Hit Enter to search or Esc key to close

5 Landmarks to See in Uganda

5 Landmarks to See in Uganda

Thumbnail ,

Looking to taking a safari in Uganda? There are several monuments, natural wonders, and cultural icons around the country.  Here are some of the best monuments and wonders that will make you get connected to the country. You can choose to include some of these into your Uganda safari itinerary and experience the very best of the country.

1. Murchison Falls

Murchison Falls is the most famous to foreign visitors with a spectacular to behold with the resounding roar through the rocks carved between Lake Albert and Lake Kyoga in the Albertine region on the White Nile. This is the major attraction in Murchison Falls National Park no wonder it’s where the park derives its name. The 43-meter-high and 7 meters wide Waterfalls share their name with the Murchison Falls National Park that is located in the northwestern part of Uganda. The falls have tumbled into the Victoria Nile around the rocks and have several bird species that live around it making it a generally good destination for both bird watchers and other water-related sports activities. You can access the falls through the National park that has several lodges within and outside the park.

Not only is Murchison Falls famous for its height which is just 40m but also for its power. The Nile explodes violently through a narrow 6m gorge and upstream, the Victoria Nile hurtles through the rift’s hinterland down an explosive 80km of rapids that rafters consider one of the world’s scariest sections of white water, but provide a uniquely exhilarating experience. However, the most dramatic and interesting view of the waterfall is found at top of the falls where the sight and sound of the Nile crashing through the 6m wide chasm is unforgettable on the senses of the tourist.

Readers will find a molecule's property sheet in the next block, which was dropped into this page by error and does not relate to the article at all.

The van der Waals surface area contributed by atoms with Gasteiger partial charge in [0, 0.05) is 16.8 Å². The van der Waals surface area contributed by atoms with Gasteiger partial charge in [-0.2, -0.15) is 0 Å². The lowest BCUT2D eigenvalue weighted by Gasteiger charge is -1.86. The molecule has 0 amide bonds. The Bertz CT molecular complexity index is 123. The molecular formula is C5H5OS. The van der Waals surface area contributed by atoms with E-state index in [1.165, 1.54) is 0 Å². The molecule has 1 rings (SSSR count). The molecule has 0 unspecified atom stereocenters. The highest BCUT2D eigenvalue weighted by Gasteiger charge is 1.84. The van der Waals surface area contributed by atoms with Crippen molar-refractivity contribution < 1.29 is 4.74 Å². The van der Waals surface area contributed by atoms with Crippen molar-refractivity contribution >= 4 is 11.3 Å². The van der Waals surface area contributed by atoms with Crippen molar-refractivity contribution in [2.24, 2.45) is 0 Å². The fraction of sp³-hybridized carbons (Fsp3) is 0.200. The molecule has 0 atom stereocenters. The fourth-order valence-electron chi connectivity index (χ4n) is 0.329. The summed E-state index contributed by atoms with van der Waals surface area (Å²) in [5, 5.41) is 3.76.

2. Sezibwa Falls

Sezibwa was derived from the Luganda word “sizibwa kkubo”, which is translated as “my path cannot be blocked”. In local legend, the Sezibwa and Bwanda rivers were born as twins from a woman known as Nakkungu Tebatuusa. The Bwanda River flowed East towards the mother’s village but the Sezibwa River cut its own path and flowed West. In doing so, it passed a number of difficult obstacles hence its name. The Sezibwa Falls are approximately 20 miles east of Kampala- Jinja Highway. The site is a Buganda Heritage Site thought to be a powerful place where many go for blessings. It is marked with an out-span of sharp-edged rocks and the magnificent sound of soothing waters flowing down the steep ridged stones.

The River starts from the wetlands between Lake Victoria and Lake Kyoga west of Victoria and flows in a general north direction into Lake Kyoga. The source of River Sezibwa is located in Buikwe district, near the town of Ngogwe. River Sezibwa enters Lake Kyoga in Kayunga District near the town of Galilaya. The length of this River is approximately 150 kilometers from source to end.

The falls are 7 meters high and the harmony of bird songs above the trees creates beautiful scenery for relaxation and enjoyment. Rock climbing and Bird watching are the main activities at the site. Geologists and other Scientists also visit the site for research purposes. Wildlife in the surrounding forest includes bush monkeys, red-tailed monkeys, and other primates.